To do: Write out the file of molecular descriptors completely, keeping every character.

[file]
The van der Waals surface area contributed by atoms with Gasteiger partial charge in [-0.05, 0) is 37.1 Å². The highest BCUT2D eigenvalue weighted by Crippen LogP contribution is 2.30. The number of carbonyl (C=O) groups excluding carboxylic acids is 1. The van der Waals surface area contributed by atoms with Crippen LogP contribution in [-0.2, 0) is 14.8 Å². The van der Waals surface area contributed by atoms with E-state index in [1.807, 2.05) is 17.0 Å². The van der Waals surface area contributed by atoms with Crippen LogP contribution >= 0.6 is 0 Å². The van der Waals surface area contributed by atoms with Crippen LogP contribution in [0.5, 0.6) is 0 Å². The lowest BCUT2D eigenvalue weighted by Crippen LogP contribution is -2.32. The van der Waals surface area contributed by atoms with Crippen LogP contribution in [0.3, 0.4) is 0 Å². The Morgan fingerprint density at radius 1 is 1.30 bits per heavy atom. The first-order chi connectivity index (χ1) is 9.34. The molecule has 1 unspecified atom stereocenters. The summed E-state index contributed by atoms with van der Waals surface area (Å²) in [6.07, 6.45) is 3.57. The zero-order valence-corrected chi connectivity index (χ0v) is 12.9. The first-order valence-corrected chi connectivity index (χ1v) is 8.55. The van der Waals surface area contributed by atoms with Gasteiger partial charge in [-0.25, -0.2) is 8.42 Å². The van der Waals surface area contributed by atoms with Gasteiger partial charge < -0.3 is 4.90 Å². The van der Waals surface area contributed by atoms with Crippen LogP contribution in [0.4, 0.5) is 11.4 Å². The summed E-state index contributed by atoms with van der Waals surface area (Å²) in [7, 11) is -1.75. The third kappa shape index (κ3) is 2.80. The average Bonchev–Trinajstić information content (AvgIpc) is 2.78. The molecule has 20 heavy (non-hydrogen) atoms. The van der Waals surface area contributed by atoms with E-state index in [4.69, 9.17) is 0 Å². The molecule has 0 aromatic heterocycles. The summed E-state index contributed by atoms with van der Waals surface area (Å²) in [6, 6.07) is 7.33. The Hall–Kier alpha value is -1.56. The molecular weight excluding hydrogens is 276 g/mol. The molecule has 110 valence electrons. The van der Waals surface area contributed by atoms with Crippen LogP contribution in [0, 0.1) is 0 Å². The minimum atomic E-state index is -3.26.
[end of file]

The van der Waals surface area contributed by atoms with Gasteiger partial charge in [-0.05, 0) is 37.1 Å². The highest BCUT2D eigenvalue weighted by Crippen LogP contribution is 2.30. The number of carbonyl (C=O) groups excluding carboxylic acids is 1. The van der Waals surface area contributed by atoms with Crippen LogP contribution in [-0.2, 0) is 14.8 Å². The van der Waals surface area contributed by atoms with E-state index in [1.807, 2.05) is 17.0 Å². The van der Waals surface area contributed by atoms with Crippen LogP contribution >= 0.6 is 0 Å². The van der Waals surface area contributed by atoms with Crippen LogP contribution in [0.5, 0.6) is 0 Å². The lowest BCUT2D eigenvalue weighted by Crippen LogP contribution is -2.32. The van der Waals surface area contributed by atoms with Crippen LogP contribution in [0.3, 0.4) is 0 Å². The Morgan fingerprint density at radius 1 is 1.30 bits per heavy atom. The first-order chi connectivity index (χ1) is 9.34. The molecule has 1 unspecified atom stereocenters. The summed E-state index contributed by atoms with van der Waals surface area (Å²) in [6.07, 6.45) is 3.57. The zero-order valence-corrected chi connectivity index (χ0v) is 12.9. The first-order valence-corrected chi connectivity index (χ1v) is 8.55. The van der Waals surface area contributed by atoms with Gasteiger partial charge in [-0.25, -0.2) is 8.42 Å². The van der Waals surface area contributed by atoms with Gasteiger partial charge < -0.3 is 4.90 Å². The van der Waals surface area contributed by atoms with Crippen LogP contribution in [0.4, 0.5) is 11.4 Å². The summed E-state index contributed by atoms with van der Waals surface area (Å²) in [7, 11) is -1.75. The third kappa shape index (κ3) is 2.80. The average Bonchev–Trinajstić information content (AvgIpc) is 2.78. The molecule has 20 heavy (non-hydrogen) atoms. The van der Waals surface area contributed by atoms with E-state index in [4.69, 9.17) is 0 Å². The molecule has 0 aromatic heterocycles. The summed E-state index contributed by atoms with van der Waals surface area (Å²) in [6, 6.07) is 7.33. The Hall–Kier alpha value is -1.56. The molecular weight excluding hydrogens is 276 g/mol. The molecule has 110 valence electrons. The van der Waals surface area contributed by atoms with Crippen LogP contribution in [0, 0.1) is 0 Å². The minimum atomic E-state index is -3.26.